The second division of the story is the perished kingdom. The perfect creation is spoiled, marred, messed up and broken. Shalom has been vandalized. It begins in Genesis 3 with a talking snake who seduces the creatures into an act of rebellion and autonomy. They believe the lie that they can become as God. They can be their own lawmakers, set up their own standards and establish their own kingdom. They get rid of His script for their lives and begin to write their own. The consequences are disastrous, resulting in devastation. Man in all his relationships and in all his work finds nothing but frustration and alienation. The guilty pair experience shame and nakedness and hide from their Maker. God finds, interrogates and banishes Adam and Eve from the garden though He makes an amazing promise and clothes them before their exile. Surely in judgment tender mercy is found. In Chapters 4-11 we see the spread of sin, death, judgment and grace. By the time we go through fratricide and the flood we find ourselves at the tower of Babel where God confuses the languages to prevent mans’ puny attempt to build a monument to his autonomy and his attempt to assail heaven. The pattern of the kingdom is now a distant dream. The pattern of the kingdom is destroyed by human sin. No longer are we God’s people we are His enemies. No longer do we live in God’s place we are east of Eden. No longer do we submit to His rule we establish our own. Therefore judgment comes not grace, and curses replace blessings. As the story continues there is no reason for God to do anything and yet we find He is gracious. He will restore and establish His kingdom where His rule is gladly accepted.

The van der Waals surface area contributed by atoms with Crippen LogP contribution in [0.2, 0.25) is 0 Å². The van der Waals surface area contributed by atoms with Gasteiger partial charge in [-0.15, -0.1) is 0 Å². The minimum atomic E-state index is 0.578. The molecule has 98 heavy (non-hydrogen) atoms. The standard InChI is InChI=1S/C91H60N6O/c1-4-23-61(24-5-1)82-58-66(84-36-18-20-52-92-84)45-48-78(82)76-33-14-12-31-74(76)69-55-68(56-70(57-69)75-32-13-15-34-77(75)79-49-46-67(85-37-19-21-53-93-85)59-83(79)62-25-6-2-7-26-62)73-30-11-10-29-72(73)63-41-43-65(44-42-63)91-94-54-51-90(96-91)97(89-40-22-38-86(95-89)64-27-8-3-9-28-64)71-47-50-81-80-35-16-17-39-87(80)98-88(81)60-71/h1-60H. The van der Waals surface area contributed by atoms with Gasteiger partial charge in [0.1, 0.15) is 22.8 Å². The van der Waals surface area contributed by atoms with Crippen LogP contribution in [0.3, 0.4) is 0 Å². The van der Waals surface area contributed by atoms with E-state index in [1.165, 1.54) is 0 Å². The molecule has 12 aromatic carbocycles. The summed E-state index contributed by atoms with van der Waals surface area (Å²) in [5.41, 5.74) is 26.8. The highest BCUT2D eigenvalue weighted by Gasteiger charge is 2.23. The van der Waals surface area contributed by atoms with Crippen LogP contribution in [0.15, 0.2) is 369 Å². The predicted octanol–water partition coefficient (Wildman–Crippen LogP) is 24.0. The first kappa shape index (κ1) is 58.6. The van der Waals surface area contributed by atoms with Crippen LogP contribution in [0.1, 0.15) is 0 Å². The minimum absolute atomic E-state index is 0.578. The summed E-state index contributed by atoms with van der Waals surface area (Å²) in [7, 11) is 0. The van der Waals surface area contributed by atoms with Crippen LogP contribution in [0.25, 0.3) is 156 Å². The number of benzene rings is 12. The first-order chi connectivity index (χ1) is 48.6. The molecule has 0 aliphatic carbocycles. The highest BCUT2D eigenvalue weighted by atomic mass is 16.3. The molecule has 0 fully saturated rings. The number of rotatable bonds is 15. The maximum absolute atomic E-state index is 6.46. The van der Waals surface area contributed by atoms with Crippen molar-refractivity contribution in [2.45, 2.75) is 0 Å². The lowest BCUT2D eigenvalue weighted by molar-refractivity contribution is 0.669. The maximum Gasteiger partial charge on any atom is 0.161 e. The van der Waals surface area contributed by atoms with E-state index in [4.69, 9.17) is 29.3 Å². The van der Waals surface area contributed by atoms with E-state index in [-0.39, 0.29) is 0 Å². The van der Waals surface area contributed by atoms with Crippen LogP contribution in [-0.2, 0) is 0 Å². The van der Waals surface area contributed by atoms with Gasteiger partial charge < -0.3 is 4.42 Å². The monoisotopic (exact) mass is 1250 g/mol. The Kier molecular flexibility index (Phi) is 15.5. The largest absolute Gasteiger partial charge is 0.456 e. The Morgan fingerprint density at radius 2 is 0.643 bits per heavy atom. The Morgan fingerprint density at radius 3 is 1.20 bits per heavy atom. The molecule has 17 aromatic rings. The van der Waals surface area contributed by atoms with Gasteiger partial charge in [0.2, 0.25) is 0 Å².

Finally the climax of the story that makes our story make sense is the promised kingdom. In Genesis 12 God singles out one man Abram and enters into an everlasting covenant with him to be his God and that Abram’s descendants would be His people. His descendants will become a great nation and his seed ultimately would be Christ. The curses of the Fall will be replaced by the blessings of salvation encompassing all nations. The rest of the Bible expounds how God fulfills His promise to establish His kingdom by way of covenant. This kingdom is already but is also not yet. When Christ comes the kingdom i.e. God’s people in God’s place under God’s gracious rule will experience the zenith of blessing and joy.

So how does this story make our story make sense? It and it alone answers all the questions raised in the introduction to this article. You are a glorious creature made in the image of an awesome God. You are also ruined and corrupted by sin and it deforms and destroys you. You can be redeemed by trusting in the One who has completed the work to save you and restore you to your former glory and even to exceed it. As you repent of your kingdom and submit to His, life will make more and more sense as you are renewed and ultimately when you are glorified.